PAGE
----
The Quebec Court of Appeal doesn't argue with the horror of the crimes committed but addresses the question of whether under the law such a sentence was legal. It starts by saying that the proper interpretation of s 745.51 is that the judge can only impose parole ineligibility periods consecutively in multiples of 25 ie. 25, 50, 75 etc. Since the trial judge clearly decided that no parole for 50 years was inappropriate and imposed 40 years instead, the question therefore turned to whether he could do so under the law. The Appeal Court held that he could not and went on to discuss other aspects as to whether 50 years, 75 years etc would ever be appropriate under the Charter and found it would not. Accordingly the court has set back s 745.51 to a maximum of 25 years of parole ineligibility and suggested parliament consider redrafting the law (presumably to give a trial judge more options)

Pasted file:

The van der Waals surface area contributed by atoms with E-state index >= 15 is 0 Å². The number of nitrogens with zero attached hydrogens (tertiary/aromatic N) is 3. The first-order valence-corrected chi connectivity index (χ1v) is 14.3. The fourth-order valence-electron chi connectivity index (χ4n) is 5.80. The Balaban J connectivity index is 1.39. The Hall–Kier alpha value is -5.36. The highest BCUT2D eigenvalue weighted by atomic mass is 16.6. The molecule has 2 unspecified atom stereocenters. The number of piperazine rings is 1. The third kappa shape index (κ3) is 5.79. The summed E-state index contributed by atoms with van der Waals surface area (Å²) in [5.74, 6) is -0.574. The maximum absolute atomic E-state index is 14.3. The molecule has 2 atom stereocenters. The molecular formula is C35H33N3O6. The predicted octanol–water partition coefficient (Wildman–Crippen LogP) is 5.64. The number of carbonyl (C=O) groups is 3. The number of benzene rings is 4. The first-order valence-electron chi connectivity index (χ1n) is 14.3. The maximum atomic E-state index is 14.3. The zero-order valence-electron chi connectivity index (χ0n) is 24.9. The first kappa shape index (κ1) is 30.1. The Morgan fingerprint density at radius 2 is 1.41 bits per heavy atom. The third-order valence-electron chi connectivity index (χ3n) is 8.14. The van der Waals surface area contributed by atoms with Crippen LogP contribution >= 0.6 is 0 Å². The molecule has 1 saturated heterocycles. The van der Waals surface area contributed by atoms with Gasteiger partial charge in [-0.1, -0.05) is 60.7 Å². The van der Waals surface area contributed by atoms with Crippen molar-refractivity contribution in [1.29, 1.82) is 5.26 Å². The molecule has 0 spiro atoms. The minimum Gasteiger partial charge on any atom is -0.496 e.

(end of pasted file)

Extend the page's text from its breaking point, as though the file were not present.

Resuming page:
I expect this one will go to the Supreme Court and there's no need to worry, Bisonnette won't be getting out any time soon.

https://courdappelduquebec.ca/fileadmin/Fichiers_client/Jugement/200-10-003629-198_BISSONNETTE_VF_EN.pdf

:cheers:
 

CBH99

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Halifax Tar said:
Do we have a justice system anymore ?  Or is there a better name ?


As someone who works in the 'legal system' here in Alberta, I wouldn't call it a justice system.  Not even close.

I've seen accused persons with a rap-sheet a mile long, who have never stepped foot in prison.  Fines, community service, possibly sentences to served on weekends, restitution orders, etc etc - but no prison time.

I've also seen really good people who were in crappy situations, who didn't have a criminal record, be sentenced to lengthy prison stints.  These individuals were not a threat to the community, and as soon as they were arrested, I think that would have been enough of a scare to ensure they smarten up.

I've also seen plenty of people put in prison for non-criminal issues.



QV said it.  It's a legal system, not a justice system.  :2c:
 

Weinie

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FJAG said:
Let's be clear about one thing; this isn't about what he did but how far the law should go in punishing someone.

FJAG,

I deleted the bulk of your response, but I appreciate it, as it clarified some extant jurisprudence that I was not privy to.